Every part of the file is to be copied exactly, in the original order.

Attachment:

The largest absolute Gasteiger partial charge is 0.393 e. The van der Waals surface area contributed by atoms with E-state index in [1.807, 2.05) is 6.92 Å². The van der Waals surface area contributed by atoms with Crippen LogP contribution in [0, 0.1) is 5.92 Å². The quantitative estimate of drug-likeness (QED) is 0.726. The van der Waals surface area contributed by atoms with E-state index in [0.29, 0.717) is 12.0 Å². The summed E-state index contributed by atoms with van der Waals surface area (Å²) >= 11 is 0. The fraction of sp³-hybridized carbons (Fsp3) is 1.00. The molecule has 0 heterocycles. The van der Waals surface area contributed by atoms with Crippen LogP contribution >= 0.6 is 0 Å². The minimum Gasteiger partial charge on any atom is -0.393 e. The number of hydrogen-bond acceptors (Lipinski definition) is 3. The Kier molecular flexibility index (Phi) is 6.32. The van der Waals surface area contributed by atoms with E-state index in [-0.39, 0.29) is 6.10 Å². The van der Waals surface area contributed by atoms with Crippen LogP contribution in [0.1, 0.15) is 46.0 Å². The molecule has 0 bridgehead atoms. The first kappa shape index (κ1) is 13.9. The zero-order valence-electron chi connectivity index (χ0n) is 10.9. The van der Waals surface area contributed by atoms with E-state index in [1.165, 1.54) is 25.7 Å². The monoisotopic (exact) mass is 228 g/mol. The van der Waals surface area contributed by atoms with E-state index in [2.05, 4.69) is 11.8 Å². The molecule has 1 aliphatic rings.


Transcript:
The largest absolute Gasteiger partial charge is 0.393 e. The van der Waals surface area contributed by atoms with E-state index in [1.807, 2.05) is 6.92 Å². The van der Waals surface area contributed by atoms with Crippen LogP contribution in [0, 0.1) is 5.92 Å². The quantitative estimate of drug-likeness (QED) is 0.726. The van der Waals surface area contributed by atoms with E-state index in [0.29, 0.717) is 12.0 Å². The summed E-state index contributed by atoms with van der Waals surface area (Å²) >= 11 is 0. The fraction of sp³-hybridized carbons (Fsp3) is 1.00. The molecule has 0 heterocycles. The van der Waals surface area contributed by atoms with Crippen LogP contribution >= 0.6 is 0 Å². The minimum Gasteiger partial charge on any atom is -0.393 e. The number of hydrogen-bond acceptors (Lipinski definition) is 3. The Kier molecular flexibility index (Phi) is 6.32. The van der Waals surface area contributed by atoms with E-state index in [-0.39, 0.29) is 6.10 Å². The van der Waals surface area contributed by atoms with Crippen LogP contribution in [0.1, 0.15) is 46.0 Å². The molecule has 0 bridgehead atoms. The first kappa shape index (κ1) is 13.9. The zero-order valence-electron chi connectivity index (χ0n) is 10.9. The van der Waals surface area contributed by atoms with E-state index in [1.165, 1.54) is 25.7 Å². The monoisotopic (exact) mass is 228 g/mol. The van der Waals surface area contributed by atoms with E-state index in [2.05, 4.69) is 11.8 Å². The molecule has 1 aliphatic rings.